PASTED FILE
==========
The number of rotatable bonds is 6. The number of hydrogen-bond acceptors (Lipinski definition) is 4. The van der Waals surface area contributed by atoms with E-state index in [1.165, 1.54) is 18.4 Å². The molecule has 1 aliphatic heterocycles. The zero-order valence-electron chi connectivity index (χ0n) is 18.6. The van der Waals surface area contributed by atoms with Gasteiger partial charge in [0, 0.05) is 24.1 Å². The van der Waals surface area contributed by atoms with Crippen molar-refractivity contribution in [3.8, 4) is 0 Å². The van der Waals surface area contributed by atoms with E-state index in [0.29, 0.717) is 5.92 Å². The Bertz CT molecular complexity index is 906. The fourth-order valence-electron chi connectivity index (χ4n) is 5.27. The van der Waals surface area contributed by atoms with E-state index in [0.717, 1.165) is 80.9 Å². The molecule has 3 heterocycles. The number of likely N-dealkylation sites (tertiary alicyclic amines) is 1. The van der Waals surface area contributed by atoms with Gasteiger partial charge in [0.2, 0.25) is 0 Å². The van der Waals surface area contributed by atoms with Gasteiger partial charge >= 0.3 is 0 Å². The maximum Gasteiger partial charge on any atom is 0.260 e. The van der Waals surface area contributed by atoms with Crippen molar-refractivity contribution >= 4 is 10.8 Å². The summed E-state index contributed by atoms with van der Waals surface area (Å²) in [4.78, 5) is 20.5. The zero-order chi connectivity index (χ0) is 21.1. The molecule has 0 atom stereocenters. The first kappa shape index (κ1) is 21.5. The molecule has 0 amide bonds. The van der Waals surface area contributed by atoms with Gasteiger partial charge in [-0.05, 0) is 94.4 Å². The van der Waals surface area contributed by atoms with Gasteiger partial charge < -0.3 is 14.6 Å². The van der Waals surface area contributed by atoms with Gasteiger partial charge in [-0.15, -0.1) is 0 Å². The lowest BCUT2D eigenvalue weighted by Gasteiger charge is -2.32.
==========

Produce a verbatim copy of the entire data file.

The number of rotatable bonds is 6. The number of hydrogen-bond acceptors (Lipinski definition) is 4. The van der Waals surface area contributed by atoms with E-state index in [1.165, 1.54) is 18.4 Å². The molecule has 1 aliphatic heterocycles. The zero-order valence-electron chi connectivity index (χ0n) is 18.6. The van der Waals surface area contributed by atoms with Gasteiger partial charge in [0, 0.05) is 24.1 Å². The van der Waals surface area contributed by atoms with Crippen molar-refractivity contribution in [3.8, 4) is 0 Å². The van der Waals surface area contributed by atoms with E-state index in [0.29, 0.717) is 5.92 Å². The Bertz CT molecular complexity index is 906. The fourth-order valence-electron chi connectivity index (χ4n) is 5.27. The van der Waals surface area contributed by atoms with E-state index in [0.717, 1.165) is 80.9 Å². The molecule has 3 heterocycles. The number of likely N-dealkylation sites (tertiary alicyclic amines) is 1. The van der Waals surface area contributed by atoms with Gasteiger partial charge in [0.2, 0.25) is 0 Å². The van der Waals surface area contributed by atoms with Gasteiger partial charge >= 0.3 is 0 Å². The maximum Gasteiger partial charge on any atom is 0.260 e. The van der Waals surface area contributed by atoms with Crippen molar-refractivity contribution >= 4 is 10.8 Å². The summed E-state index contributed by atoms with van der Waals surface area (Å²) in [4.78, 5) is 20.5. The zero-order chi connectivity index (χ0) is 21.1. The molecule has 0 atom stereocenters. The first kappa shape index (κ1) is 21.5. The molecule has 0 amide bonds. The van der Waals surface area contributed by atoms with Gasteiger partial charge in [-0.05, 0) is 94.4 Å². The van der Waals surface area contributed by atoms with Gasteiger partial charge < -0.3 is 14.6 Å². The van der Waals surface area contributed by atoms with Gasteiger partial charge in [-0.15, -0.1) is 0 Å². The lowest BCUT2D eigenvalue weighted by Gasteiger charge is -2.32.